by Heather M Eichenbaum Esq
In recent years, the Americans With Disabilities Act (ADA), a compilation of federal American laws intended to ensure equal treatment for the disabled, has impacted the amusement and hospitality industries. Many other countries have similar laws.
ADA rules requiring access for the disabled to swimming pools, commonly found at waterparks, resorts, health clubs and some amusement parks, are at issue. For some time, newly constructed pools were required to include a fixed lift to accommodate the disabled. However, in January 2012, the US Department of Justice (DOJ) advised that fixed lifts would also have to be added to existing pools. The DOJ originally indicated that these had to be installed by March of this year; however the deadline has since been extended to January 31, 2013.
Fixed lifts are installed in the shallow end of pools and used to assist the disabled in getting in and out of pools. A permanent installation, fixed lifts cost thousands of dollars, require extensive construction for installation and disrupt business during installation. They also pose a safety concern.
Although guests are usually supervised by lifeguards, the fixed lift adds a new danger where children could swim or bump into it or dive or jump off it and be injured. Pool owners will need to exercise particular diligence to ensure guests aren’t injured after addition of the lift.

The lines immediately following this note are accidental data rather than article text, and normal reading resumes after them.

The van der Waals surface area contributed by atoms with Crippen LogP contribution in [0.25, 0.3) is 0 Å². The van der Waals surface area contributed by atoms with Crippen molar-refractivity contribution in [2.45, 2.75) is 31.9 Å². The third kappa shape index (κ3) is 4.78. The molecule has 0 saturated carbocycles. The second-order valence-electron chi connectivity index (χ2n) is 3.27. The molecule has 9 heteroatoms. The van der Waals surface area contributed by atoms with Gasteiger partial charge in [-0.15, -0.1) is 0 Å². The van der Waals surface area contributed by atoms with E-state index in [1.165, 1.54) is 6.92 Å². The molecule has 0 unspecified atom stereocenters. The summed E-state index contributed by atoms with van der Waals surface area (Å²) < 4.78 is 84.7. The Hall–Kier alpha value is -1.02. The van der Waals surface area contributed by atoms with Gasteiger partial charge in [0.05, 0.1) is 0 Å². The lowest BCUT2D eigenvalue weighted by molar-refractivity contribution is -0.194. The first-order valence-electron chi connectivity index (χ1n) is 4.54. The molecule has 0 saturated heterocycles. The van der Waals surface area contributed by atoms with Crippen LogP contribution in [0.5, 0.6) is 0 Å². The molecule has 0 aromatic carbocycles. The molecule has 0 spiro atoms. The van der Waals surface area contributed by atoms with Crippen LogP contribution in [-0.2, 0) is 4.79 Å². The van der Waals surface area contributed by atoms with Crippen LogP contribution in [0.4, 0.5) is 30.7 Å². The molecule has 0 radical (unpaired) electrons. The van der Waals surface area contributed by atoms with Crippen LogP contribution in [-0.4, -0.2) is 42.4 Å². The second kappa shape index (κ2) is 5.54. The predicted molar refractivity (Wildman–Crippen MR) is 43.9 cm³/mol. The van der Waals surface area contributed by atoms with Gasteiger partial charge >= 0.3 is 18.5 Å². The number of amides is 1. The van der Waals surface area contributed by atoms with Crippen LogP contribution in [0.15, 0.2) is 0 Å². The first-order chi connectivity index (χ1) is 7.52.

Portable lifts, which are less expensive and do not involve construction interruption, can be used in certain circumstances to satisfy the ADA requirement but also raise concerns. Pool owners must ensure that employees know where the portable lift is stored and how to properly use it or it is useless. Moreover, according to the DOJ, a portable lift must be in place whenever the pool is open. Portable lifts may also be used if they’re attached to the pool deck. However, the same safety concerns of children being injured on or around portable lifts exist.
Pool owners can apply for an exemption from the requirement but must prove that compliance is not “readily achievable”. This essentially means that installation of the fixed lift would be either too difficult or too expensive for the pool owner to accomplish. Even where a pool owner proves that installation of a fixed lift is not readily achievable, it may be required to purchase a portable lift and ensure its availability to the disabled.
Failure to comply with the ADA requirement for lifts will result in significant fines. Such failure also provides the basis for a discrimination lawsuit by anyone who claims the need for a lift that isn’t available. Pool owners must keep themselves apprised of the DOJ’s advice on this issue in the coming months and plan ahead to ensure timely compliance by next January. Because pool lifts have been a sore subject for the disabled for years, it will not be surprising to see a flood of lawsuits on February 1. By taking action now, you can ensure your facility is not one of those in the firing line.
Heather Eichenbaum is a member with Spector Gadon & Rosen PC, practising in Pennsylvania and New Jersey. In addition to defending amusement venues, she also handles and provides training in crisis management. Legal counsel to and a board member of the National Association of Amusement Ride Safety Officials in the United States, she is also a member of IAAPA, NJAA, OABA and the IISF. Should you need legal assistance, reach Heather at: +1 215 241 8856 or firstname.lastname@example.org